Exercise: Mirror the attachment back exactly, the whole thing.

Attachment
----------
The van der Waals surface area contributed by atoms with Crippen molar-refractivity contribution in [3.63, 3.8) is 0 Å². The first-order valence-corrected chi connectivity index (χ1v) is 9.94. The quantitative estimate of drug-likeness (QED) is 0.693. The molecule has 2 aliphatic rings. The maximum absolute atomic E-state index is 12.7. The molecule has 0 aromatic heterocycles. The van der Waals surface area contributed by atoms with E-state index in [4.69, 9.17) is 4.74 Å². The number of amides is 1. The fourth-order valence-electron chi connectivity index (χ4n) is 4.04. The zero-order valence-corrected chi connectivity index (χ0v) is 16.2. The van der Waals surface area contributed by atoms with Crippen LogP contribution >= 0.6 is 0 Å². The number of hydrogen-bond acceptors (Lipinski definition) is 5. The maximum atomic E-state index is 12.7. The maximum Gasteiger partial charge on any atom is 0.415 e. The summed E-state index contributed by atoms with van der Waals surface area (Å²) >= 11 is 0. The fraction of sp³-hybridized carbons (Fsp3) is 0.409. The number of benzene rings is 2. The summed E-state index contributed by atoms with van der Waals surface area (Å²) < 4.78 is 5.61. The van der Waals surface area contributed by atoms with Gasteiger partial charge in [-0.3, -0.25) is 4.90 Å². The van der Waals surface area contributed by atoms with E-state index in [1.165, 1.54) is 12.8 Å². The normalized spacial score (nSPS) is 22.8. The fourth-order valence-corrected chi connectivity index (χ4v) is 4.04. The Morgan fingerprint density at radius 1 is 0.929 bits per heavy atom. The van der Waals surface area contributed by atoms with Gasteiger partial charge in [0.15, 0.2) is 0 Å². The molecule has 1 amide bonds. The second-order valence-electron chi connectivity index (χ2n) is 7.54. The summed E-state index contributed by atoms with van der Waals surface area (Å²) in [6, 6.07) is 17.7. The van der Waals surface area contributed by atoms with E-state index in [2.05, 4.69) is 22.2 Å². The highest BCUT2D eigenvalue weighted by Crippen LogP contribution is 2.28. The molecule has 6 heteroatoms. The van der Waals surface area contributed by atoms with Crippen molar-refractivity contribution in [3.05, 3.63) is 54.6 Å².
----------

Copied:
The van der Waals surface area contributed by atoms with Crippen molar-refractivity contribution in [3.63, 3.8) is 0 Å². The first-order valence-corrected chi connectivity index (χ1v) is 9.94. The quantitative estimate of drug-likeness (QED) is 0.693. The molecule has 2 aliphatic rings. The maximum absolute atomic E-state index is 12.7. The molecule has 0 aromatic heterocycles. The van der Waals surface area contributed by atoms with E-state index in [4.69, 9.17) is 4.74 Å². The number of amides is 1. The fourth-order valence-electron chi connectivity index (χ4n) is 4.04. The zero-order valence-corrected chi connectivity index (χ0v) is 16.2. The van der Waals surface area contributed by atoms with Crippen LogP contribution >= 0.6 is 0 Å². The number of hydrogen-bond acceptors (Lipinski definition) is 5. The maximum atomic E-state index is 12.7. The maximum Gasteiger partial charge on any atom is 0.415 e. The summed E-state index contributed by atoms with van der Waals surface area (Å²) >= 11 is 0. The fraction of sp³-hybridized carbons (Fsp3) is 0.409. The number of benzene rings is 2. The summed E-state index contributed by atoms with van der Waals surface area (Å²) < 4.78 is 5.61. The van der Waals surface area contributed by atoms with Gasteiger partial charge in [-0.3, -0.25) is 4.90 Å². The van der Waals surface area contributed by atoms with E-state index in [1.165, 1.54) is 12.8 Å². The normalized spacial score (nSPS) is 22.8. The fourth-order valence-corrected chi connectivity index (χ4v) is 4.04. The Morgan fingerprint density at radius 1 is 0.929 bits per heavy atom. The van der Waals surface area contributed by atoms with Gasteiger partial charge in [0.15, 0.2) is 0 Å². The molecule has 1 amide bonds. The second-order valence-electron chi connectivity index (χ2n) is 7.54. The summed E-state index contributed by atoms with van der Waals surface area (Å²) in [6, 6.07) is 17.7. The van der Waals surface area contributed by atoms with E-state index in [2.05, 4.69) is 22.2 Å². The highest BCUT2D eigenvalue weighted by Crippen LogP contribution is 2.28. The molecule has 6 heteroatoms. The van der Waals surface area contributed by atoms with Crippen molar-refractivity contribution in [3.05, 3.63) is 54.6 Å².